The poll from CIBC (TSX:CM) found that about half, or 51 per cent, of post-secondary students said they would need to borrow money to pay for tuition, living expenses and books.
Although about a quarter expected to owe less than $10,000 by the time they graduate, almost three quarters (73 per cent) expected to owe more than $10,000, including 40 per cent who said they'd likely be on the hook for $25,000 or more of student debt.
The Canadian Federation of Students says students in Ontario and the Maritimes have debt loads averaging $28,000 at graduation, the highest in the country.
Yet despite the predictions of big debt, most students remain optimistic about their ability to eliminate it.
Sixty-six per cent surveyed believed they'd be able to pay down their debt within five years or less, while 34 per cent expected it would take them more than six years to be debt-free.
"While their intentions are admirable they may not be realistic," said Christina Kramer, executive vice-president of retail and business banking at CIBC.
"As students graduate and look to start their careers, they will likely be moving out on their own, saving for a car or a down payment on a home, or even starting a family. That's why it's important for them to manage the amount of debt they take on, develop a budget that helps them carefully manage their spending while in school and have a plan to pay off debt once they graduate."
Looking over the short term, another survey — this one by the Bank of Montreal (TSX:BMO) —suggested that those going to college or university were planning on spending an average of $1,121 on school supplies.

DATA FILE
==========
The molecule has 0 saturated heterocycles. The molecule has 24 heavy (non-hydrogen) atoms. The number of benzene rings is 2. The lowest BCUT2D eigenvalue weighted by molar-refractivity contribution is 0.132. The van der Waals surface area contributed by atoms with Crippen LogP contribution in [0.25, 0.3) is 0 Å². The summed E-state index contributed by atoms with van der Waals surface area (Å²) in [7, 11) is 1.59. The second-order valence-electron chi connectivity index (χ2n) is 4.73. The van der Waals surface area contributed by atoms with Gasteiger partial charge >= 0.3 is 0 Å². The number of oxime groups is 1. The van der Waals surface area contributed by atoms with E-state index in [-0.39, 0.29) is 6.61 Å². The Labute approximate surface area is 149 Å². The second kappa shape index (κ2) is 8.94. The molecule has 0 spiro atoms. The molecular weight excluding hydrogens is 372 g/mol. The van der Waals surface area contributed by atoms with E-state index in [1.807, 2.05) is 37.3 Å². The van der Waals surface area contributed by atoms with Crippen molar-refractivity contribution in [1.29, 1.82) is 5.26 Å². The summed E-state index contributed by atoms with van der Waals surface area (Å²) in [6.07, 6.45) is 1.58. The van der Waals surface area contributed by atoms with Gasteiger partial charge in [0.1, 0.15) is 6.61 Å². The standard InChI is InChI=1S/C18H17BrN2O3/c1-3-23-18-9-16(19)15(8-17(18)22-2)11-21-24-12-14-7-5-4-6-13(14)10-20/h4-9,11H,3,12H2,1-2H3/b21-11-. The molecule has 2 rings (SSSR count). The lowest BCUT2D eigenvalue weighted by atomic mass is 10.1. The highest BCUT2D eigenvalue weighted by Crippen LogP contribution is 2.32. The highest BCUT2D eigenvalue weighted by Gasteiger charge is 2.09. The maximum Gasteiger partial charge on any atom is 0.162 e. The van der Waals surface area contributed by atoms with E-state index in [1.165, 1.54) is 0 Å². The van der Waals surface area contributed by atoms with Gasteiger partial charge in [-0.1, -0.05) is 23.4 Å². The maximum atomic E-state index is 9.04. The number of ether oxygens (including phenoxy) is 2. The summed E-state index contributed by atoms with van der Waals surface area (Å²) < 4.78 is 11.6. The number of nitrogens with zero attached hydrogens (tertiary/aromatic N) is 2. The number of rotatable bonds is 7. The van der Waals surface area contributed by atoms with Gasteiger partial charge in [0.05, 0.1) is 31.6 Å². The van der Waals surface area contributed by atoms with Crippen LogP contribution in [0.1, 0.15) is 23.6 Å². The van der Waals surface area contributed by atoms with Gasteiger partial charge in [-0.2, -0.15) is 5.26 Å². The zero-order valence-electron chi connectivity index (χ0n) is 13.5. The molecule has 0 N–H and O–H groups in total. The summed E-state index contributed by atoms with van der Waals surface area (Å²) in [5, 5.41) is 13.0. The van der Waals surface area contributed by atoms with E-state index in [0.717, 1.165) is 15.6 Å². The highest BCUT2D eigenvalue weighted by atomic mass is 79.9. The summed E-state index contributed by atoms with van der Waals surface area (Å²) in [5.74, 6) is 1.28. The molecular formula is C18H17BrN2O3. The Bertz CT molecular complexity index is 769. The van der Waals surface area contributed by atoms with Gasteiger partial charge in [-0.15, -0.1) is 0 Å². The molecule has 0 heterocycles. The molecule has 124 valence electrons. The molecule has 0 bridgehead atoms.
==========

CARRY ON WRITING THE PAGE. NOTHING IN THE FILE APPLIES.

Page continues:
It also found some regional differences between where students lived and how much they expected to spend. Those who live in Alberta expected to spend the most on back to school purchases with an average amount of $1,236; followed by Ontario students with $1,204. Those in Saskatchewan and Manitoba expected to spend the least, a combined average of $857.
According to the survey, a third (34 per cent) of the students said they planned on using loans and scholarships to pay for these purchases. Thirty per cent said they were going to rely on financial help from friends and family, while about a quarter (27 per cent) would be using credit.
It found the vast majority of students recently surveyed said most of their costs would be going towards textbooks (88 per cent); new clothes (58 per cent); computers or cell phones (41 per cent); and furniture (20 per cent).
The CIBC poll was conducted online by Leger, which surveyed 500 Canadian university or college students between July 10-17. The BMO survey was conducted by Pollara online between Aug. 1-8, with a sample of 600 Canadian post-secondary students.
The polling industry's professional body, the Marketing Research and Intelligence Association, says online surveys cannot be assigned a margin of error as they are not a random sample and therefore are not necessarily representative of the whole population.
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